My guess is that if you need one quick thing for a project, you’re better off writing a macro first and seeing if you end up using it in future projects. Then if you find yourself needing it a lot, write a plugin for it. You may also consider keeping a mine.py plugin where you can write out commands that you use regularly but may not be worth creating a dedicated plugin for.

Global Settings

There are some settings that apply to Pappy as a whole and are stored in ~/.pappy/global_config.json. These settings are generally for tuning performance or modifying behavior on a system-wide level. No information about projects is put in here since it is world readable. You can technically add settings in here for plugins that you write, but if it’s at all possible, please keep settings in the normal project config.

Settings included in ~/.pappy/global_config.json:

Setting Description
cache_size The number of requests from history that will be included in memory at any given time. Set to -1 to keep everything in memory. See the request cache section for more info.

Using a SOCKS Server

Pappy allows you to use an upstream SOCKS server. You can do this by adding a socks_proxy value to config.json. You can use the following for anonymous access to the proxy:

"socks_proxy": {"host":"socks.proxy.host", "port":5555}

To use credentials you add a username and password value to the dictionary:

"socks_proxy": {"host":"socks.proxy.host", "port":5555, "username": "mario", "password":"ilovemushrooms"}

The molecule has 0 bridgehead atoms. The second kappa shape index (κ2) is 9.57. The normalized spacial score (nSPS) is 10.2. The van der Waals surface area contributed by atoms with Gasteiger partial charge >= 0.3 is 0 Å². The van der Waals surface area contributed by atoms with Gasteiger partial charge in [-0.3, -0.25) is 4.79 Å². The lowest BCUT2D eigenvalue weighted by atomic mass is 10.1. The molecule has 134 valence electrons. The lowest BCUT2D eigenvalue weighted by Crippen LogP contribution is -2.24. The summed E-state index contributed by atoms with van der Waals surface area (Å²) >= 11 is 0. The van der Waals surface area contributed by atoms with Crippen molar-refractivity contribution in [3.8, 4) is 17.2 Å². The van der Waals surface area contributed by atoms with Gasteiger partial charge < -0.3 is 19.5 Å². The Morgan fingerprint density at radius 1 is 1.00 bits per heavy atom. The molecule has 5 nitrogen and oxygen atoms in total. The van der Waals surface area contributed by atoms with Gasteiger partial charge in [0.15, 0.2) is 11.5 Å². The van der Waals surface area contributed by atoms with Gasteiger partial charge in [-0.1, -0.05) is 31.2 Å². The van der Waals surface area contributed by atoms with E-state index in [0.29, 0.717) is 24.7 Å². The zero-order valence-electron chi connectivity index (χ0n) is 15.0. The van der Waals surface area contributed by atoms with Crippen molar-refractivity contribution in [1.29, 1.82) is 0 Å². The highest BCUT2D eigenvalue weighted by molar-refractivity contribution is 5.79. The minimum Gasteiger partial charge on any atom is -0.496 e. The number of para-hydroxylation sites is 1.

Anything that passes through any of the active listeners will use the proxy.

Transparent Host Redirection

Sometimes you get a frustrating thick client that doesn’t let you mess with proxy settings to get it to go through a proxy. However, if you can redirect where it sends its traffic to localhost, you can get Pappy to take that traffic and redirect it to go where it should.

It takes root permissions to listen on low numbered ports. As a result, we’ll need to do some root stuff to listen on ports 80 and 443 and get the data to Pappy. There are two ways to get the traffic to Pappy. The first is to set up port forwarding as root to send traffic from localhost:80 to localhost:8080 and localhost:443 to localhost:8443 (since we can listen on 8080 and 8443 without root). Or you can YOLO, run Pappy as root and just have it listen on 80 and 443.

According to Google you can use the following command to forward port 80 on localhost to 8080 on Linux:

iptables -t nat -A PREROUTING -i ppp0 -p tcp --dport 80 -j REDIRECT --to-ports 8080

Then to route 443 to 8443:

iptables -t nat -A PREROUTING -i ppp0 -p tcp --dport 443 -j REDIRECT --to-ports 8443

Of course, both of these need to be run as root.

Then on mac it’s

echo "
rdr pass inet proto tcp from any to any port 80 -> 127.0.0.1 port 8080
rdr pass inet proto tcp from any to any port 443 -> 127.0.0.1 port 8443
" | sudo pfctl -ef -
Then to turn it off on mac it’s
sudo pfctl -F all -f /etc/pf.conf

Then modify the listener settings in the project’s config.json to be:

"proxy_listeners": [
        {"port": 8080, "interface": "127.0.0.1", "forward_host": "www.example.faketld"},
        {"port": 8443, "interface": "127.0.0.1", "forward_host_ssl": "www.example.faketld"},
    ]

This configuration will cause Pappy to open a port on 8080 that will accept connections normally and a port on 8443 which will accept SSL connections. The forward_host setting tells Pappy to redirect any requests sent to the port to the given host. It will also update the request’s host header. forward_host_ssl does the same thing, but it listens for SSL connections and forces the connection to use SSL.

Or if you’re going to YOLO it do the same thing then listen on port 80/443 directly. I do not suggest you do this.

"proxy_listeners": [
        {"port": 80, "interface": "127.0.0.1", "forward_host": "www.example.faketld"},
        {"port": 443, "interface": "127.0.0.1", "forward_host_ssl": "www.example.faketld"},
    ]

Pappy will automatically use this host to make the connection and forward the request to the new server.

FAQ

I still like Burp, but Pappy looks interesting, can I use both?